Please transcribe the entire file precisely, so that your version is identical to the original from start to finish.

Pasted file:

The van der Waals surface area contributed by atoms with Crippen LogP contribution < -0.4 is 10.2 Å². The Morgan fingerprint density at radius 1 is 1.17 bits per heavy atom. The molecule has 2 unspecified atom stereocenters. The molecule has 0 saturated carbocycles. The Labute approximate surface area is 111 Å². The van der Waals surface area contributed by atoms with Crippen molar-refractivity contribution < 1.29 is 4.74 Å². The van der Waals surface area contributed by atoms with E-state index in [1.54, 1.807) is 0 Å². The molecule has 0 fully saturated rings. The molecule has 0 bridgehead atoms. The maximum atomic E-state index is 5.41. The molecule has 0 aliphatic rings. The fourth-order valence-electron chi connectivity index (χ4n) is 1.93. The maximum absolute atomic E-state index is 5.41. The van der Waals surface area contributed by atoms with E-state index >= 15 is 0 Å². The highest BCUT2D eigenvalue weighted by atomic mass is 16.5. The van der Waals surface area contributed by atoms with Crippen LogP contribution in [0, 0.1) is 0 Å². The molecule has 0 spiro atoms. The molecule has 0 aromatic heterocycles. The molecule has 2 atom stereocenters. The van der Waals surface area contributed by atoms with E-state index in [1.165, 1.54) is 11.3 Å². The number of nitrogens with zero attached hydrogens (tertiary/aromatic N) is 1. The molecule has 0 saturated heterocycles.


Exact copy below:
The van der Waals surface area contributed by atoms with Crippen LogP contribution < -0.4 is 10.2 Å². The Morgan fingerprint density at radius 1 is 1.17 bits per heavy atom. The molecule has 2 unspecified atom stereocenters. The molecule has 0 saturated carbocycles. The Labute approximate surface area is 111 Å². The van der Waals surface area contributed by atoms with Crippen molar-refractivity contribution < 1.29 is 4.74 Å². The van der Waals surface area contributed by atoms with E-state index in [1.54, 1.807) is 0 Å². The molecule has 0 fully saturated rings. The molecule has 0 bridgehead atoms. The maximum atomic E-state index is 5.41. The molecule has 0 aliphatic rings. The fourth-order valence-electron chi connectivity index (χ4n) is 1.93. The maximum absolute atomic E-state index is 5.41. The van der Waals surface area contributed by atoms with E-state index >= 15 is 0 Å². The highest BCUT2D eigenvalue weighted by atomic mass is 16.5. The van der Waals surface area contributed by atoms with Crippen LogP contribution in [0, 0.1) is 0 Å². The molecule has 0 spiro atoms. The molecule has 0 aromatic heterocycles. The molecule has 2 atom stereocenters. The van der Waals surface area contributed by atoms with E-state index in [1.165, 1.54) is 11.3 Å². The number of nitrogens with zero attached hydrogens (tertiary/aromatic N) is 1. The molecule has 0 saturated heterocycles.